05 de fevereiro de 2020

We’re Looking Forward to 2020!

Two very exciting items are coming up for MassWildlife in 2020: first, we are celebrating the 30th anniversary of the Massachusetts Endangered Species Act, and second, we are inviting everyone in the MassWildlife community to join us on iNaturalist!

30 Years of MESA
The year 2020 marks the 30th anniversary of the Massachusetts Endangered Species Act (MESA). Through the implementation of MESA, MassWildlife’s Natural Heritage and Endangered Species Program (NHESP) conserves and protects the most vulnerable native animal and plant species of Massachusetts and the habitats upon which they depend. Currently, there are more than 430 native plants, vertebrates, and invertebrates that are officially listed as Endangered, Threatened, or of Special Concern.
Many rare species have benefited from the protection afforded under MESA and the work of NHESP over the years, including the restoration and conservation of several notable species such as the peregrine falcon, bald eagle, and northern red-bellied cooter. However, there is still a lot to do and in the face of habitat loss, emerging diseases, invasive species, climate change, and other threats, this work is more important than ever!

NHESP staff are diligently working to recover rare species and their habitats. NHESP’s conservation efforts include targeted restoration and active management of habitats; collection, management, and analysis of statewide biological data; conducting regulatory reviews; and the development of educational programming, publications, and conservation tools to connect residents with nature and help guide state and partner conservation priorities.

The vast majority of NHESP’s work is funded through grants, regulatory review fees, and donations from supportive citizens. Donations to NHESP are received through a voluntary check-off on the state income tax form and direct donations throughout the year. NHESP donations go directly into the Endangered Wildlife Conservation Fund, which can only be used for administering NHESP programs. These donations are critical to ensure the dedicated NHESP staff can continue to perform important conservation work, including field research and surveys, regulatory review, habitat management, land protection, and education. Without such support, NHESP cannot to protect, manage, and restore the Commonwealth’s most imperiled animals and plants and the sensitive communities and habitats on which they depend. In addition to donations, citizens can help by reporting the location of a rare species or vernal pool to help NHESP keep its database current.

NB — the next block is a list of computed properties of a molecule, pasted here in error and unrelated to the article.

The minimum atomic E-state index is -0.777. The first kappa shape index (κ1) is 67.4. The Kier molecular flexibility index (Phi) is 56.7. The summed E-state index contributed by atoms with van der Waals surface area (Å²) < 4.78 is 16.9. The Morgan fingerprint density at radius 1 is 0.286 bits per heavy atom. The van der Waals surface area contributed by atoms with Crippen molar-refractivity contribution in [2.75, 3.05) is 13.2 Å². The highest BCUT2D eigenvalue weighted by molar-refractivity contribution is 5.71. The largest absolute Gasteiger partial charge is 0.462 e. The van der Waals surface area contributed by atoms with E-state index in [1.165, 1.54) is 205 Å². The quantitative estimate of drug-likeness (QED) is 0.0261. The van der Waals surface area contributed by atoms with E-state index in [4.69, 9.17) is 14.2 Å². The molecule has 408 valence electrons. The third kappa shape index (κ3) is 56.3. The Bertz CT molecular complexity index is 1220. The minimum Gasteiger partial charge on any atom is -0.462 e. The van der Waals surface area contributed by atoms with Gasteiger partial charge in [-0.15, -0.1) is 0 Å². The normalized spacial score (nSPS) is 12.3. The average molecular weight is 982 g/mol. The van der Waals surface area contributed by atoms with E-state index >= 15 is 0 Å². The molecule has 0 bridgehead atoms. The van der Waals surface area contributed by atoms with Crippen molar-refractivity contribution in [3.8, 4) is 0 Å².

Join the celebration! Go to Mass.gov/30MESA throughout the year to learn about MESA and how you can support NHESP.

MassWildlife iNaturalist Launch
In 2020, we’re going to invite the residents of Massachusetts to join us on iNaturalist and learn how to use this wonderful website, app, and database to explore our properties and learn more about the plants and animals of the Commonwealth.

We’ll be publishing an article about iNaturalist in the April issue of our magazine, Massachusetts Wildlife, which reaches approximately 20,000 subscribers. In addition, over 67,000 people get our monthly email newsletter and over 55,000 people follow us on Facebook and Instagram, and we’ll be inviting all of them to join us on iNaturalist, too. We’re participating in the Boston City Nature Challenge in late April by leading walks on a few of our properties, and we’ll be leading iNaturalist walks on other Wildlife Management Areas over the course of the spring, summer, and fall. Check our calendar regularly at Mass.gov/30MESA as we schedule iNaturalist walks and other events.

We’re hoping that many of our subscribers and followers start using iNaturalist to get outside and learn about the natural world, especially on our Wildlife Management Areas and Wildlife Conservation Easements. All this kicks into high gear in April, right when we are all sick of winter and really want spring to come!

Till then, we hope you’re getting outside even in the cold and snow this time of year, finding the tracks of wild turkeys and squirrels, admiring the red berries on winterberry shrubs, and listening to mating calls of owls on quiet nights.

Publicado em 05 de fevereiro de 2020, 03:31 PM por masswildlife masswildlife | 0 comentários | Deixar um comentário

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